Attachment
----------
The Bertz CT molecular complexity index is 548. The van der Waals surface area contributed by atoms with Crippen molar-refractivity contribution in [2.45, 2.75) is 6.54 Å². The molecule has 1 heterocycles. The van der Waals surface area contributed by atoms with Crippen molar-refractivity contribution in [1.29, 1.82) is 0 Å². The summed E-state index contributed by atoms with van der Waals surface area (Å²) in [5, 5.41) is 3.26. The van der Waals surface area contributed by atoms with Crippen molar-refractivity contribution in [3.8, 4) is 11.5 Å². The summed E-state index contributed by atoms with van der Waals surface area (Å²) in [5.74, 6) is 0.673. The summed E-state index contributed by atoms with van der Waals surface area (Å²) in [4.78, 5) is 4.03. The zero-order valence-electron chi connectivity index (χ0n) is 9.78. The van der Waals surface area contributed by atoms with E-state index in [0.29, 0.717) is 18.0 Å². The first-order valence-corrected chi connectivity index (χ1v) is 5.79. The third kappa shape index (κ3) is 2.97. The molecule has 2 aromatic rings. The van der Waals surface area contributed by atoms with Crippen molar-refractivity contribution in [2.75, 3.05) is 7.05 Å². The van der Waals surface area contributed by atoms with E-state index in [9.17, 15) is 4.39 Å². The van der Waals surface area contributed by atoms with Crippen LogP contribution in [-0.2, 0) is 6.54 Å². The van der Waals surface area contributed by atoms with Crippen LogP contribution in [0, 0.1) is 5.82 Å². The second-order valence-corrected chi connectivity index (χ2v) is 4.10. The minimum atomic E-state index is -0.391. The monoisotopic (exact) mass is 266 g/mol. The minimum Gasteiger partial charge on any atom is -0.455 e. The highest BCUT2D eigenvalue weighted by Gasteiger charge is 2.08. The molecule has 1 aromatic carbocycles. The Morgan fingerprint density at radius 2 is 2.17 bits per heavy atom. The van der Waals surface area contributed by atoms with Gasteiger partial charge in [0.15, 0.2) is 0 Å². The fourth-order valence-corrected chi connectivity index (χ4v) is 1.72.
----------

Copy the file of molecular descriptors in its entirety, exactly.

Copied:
The Bertz CT molecular complexity index is 548. The van der Waals surface area contributed by atoms with Crippen molar-refractivity contribution in [2.45, 2.75) is 6.54 Å². The molecule has 1 heterocycles. The van der Waals surface area contributed by atoms with Crippen molar-refractivity contribution in [1.29, 1.82) is 0 Å². The summed E-state index contributed by atoms with van der Waals surface area (Å²) in [5, 5.41) is 3.26. The van der Waals surface area contributed by atoms with Crippen molar-refractivity contribution in [3.8, 4) is 11.5 Å². The summed E-state index contributed by atoms with van der Waals surface area (Å²) in [5.74, 6) is 0.673. The summed E-state index contributed by atoms with van der Waals surface area (Å²) in [4.78, 5) is 4.03. The zero-order valence-electron chi connectivity index (χ0n) is 9.78. The van der Waals surface area contributed by atoms with E-state index in [0.29, 0.717) is 18.0 Å². The first-order valence-corrected chi connectivity index (χ1v) is 5.79. The third kappa shape index (κ3) is 2.97. The molecule has 2 aromatic rings. The van der Waals surface area contributed by atoms with Crippen molar-refractivity contribution in [2.75, 3.05) is 7.05 Å². The van der Waals surface area contributed by atoms with E-state index in [9.17, 15) is 4.39 Å². The van der Waals surface area contributed by atoms with Crippen LogP contribution in [-0.2, 0) is 6.54 Å². The van der Waals surface area contributed by atoms with Crippen LogP contribution in [0, 0.1) is 5.82 Å². The second-order valence-corrected chi connectivity index (χ2v) is 4.10. The minimum atomic E-state index is -0.391. The monoisotopic (exact) mass is 266 g/mol. The minimum Gasteiger partial charge on any atom is -0.455 e. The highest BCUT2D eigenvalue weighted by Gasteiger charge is 2.08. The molecule has 1 aromatic carbocycles. The Morgan fingerprint density at radius 2 is 2.17 bits per heavy atom. The van der Waals surface area contributed by atoms with Gasteiger partial charge in [0.15, 0.2) is 0 Å². The fourth-order valence-corrected chi connectivity index (χ4v) is 1.72.